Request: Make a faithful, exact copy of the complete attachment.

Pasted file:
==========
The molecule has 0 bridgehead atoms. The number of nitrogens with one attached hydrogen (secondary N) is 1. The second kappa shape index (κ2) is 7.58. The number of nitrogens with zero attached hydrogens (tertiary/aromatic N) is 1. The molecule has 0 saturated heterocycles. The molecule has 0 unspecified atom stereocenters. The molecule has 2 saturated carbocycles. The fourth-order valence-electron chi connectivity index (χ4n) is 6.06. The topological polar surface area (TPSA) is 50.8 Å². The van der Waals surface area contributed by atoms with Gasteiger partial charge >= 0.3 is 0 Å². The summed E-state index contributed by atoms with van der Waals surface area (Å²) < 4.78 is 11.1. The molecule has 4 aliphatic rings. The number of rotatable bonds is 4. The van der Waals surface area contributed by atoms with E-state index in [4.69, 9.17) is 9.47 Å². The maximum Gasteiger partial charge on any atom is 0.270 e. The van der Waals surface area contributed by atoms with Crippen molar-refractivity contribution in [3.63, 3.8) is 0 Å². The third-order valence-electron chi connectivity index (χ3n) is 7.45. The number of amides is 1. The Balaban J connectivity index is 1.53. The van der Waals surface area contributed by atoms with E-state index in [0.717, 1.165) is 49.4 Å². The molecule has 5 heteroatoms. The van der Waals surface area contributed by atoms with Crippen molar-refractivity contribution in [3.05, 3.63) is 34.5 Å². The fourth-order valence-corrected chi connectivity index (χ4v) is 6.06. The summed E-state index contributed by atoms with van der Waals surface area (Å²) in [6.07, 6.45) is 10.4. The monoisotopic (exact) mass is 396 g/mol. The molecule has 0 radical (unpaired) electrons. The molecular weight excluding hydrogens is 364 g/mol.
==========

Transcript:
The molecule has 0 bridgehead atoms. The number of nitrogens with one attached hydrogen (secondary N) is 1. The second kappa shape index (κ2) is 7.58. The number of nitrogens with zero attached hydrogens (tertiary/aromatic N) is 1. The molecule has 0 saturated heterocycles. The molecule has 0 unspecified atom stereocenters. The molecule has 2 saturated carbocycles. The fourth-order valence-electron chi connectivity index (χ4n) is 6.06. The topological polar surface area (TPSA) is 50.8 Å². The van der Waals surface area contributed by atoms with Gasteiger partial charge >= 0.3 is 0 Å². The summed E-state index contributed by atoms with van der Waals surface area (Å²) < 4.78 is 11.1. The molecule has 4 aliphatic rings. The number of rotatable bonds is 4. The van der Waals surface area contributed by atoms with E-state index in [4.69, 9.17) is 9.47 Å². The maximum Gasteiger partial charge on any atom is 0.270 e. The van der Waals surface area contributed by atoms with Crippen molar-refractivity contribution in [3.63, 3.8) is 0 Å². The third-order valence-electron chi connectivity index (χ3n) is 7.45. The number of amides is 1. The Balaban J connectivity index is 1.53. The van der Waals surface area contributed by atoms with E-state index in [0.717, 1.165) is 49.4 Å². The molecule has 5 heteroatoms. The van der Waals surface area contributed by atoms with Crippen molar-refractivity contribution in [3.05, 3.63) is 34.5 Å². The fourth-order valence-corrected chi connectivity index (χ4v) is 6.06. The summed E-state index contributed by atoms with van der Waals surface area (Å²) in [6.07, 6.45) is 10.4. The monoisotopic (exact) mass is 396 g/mol. The molecule has 0 radical (unpaired) electrons. The molecular weight excluding hydrogens is 364 g/mol.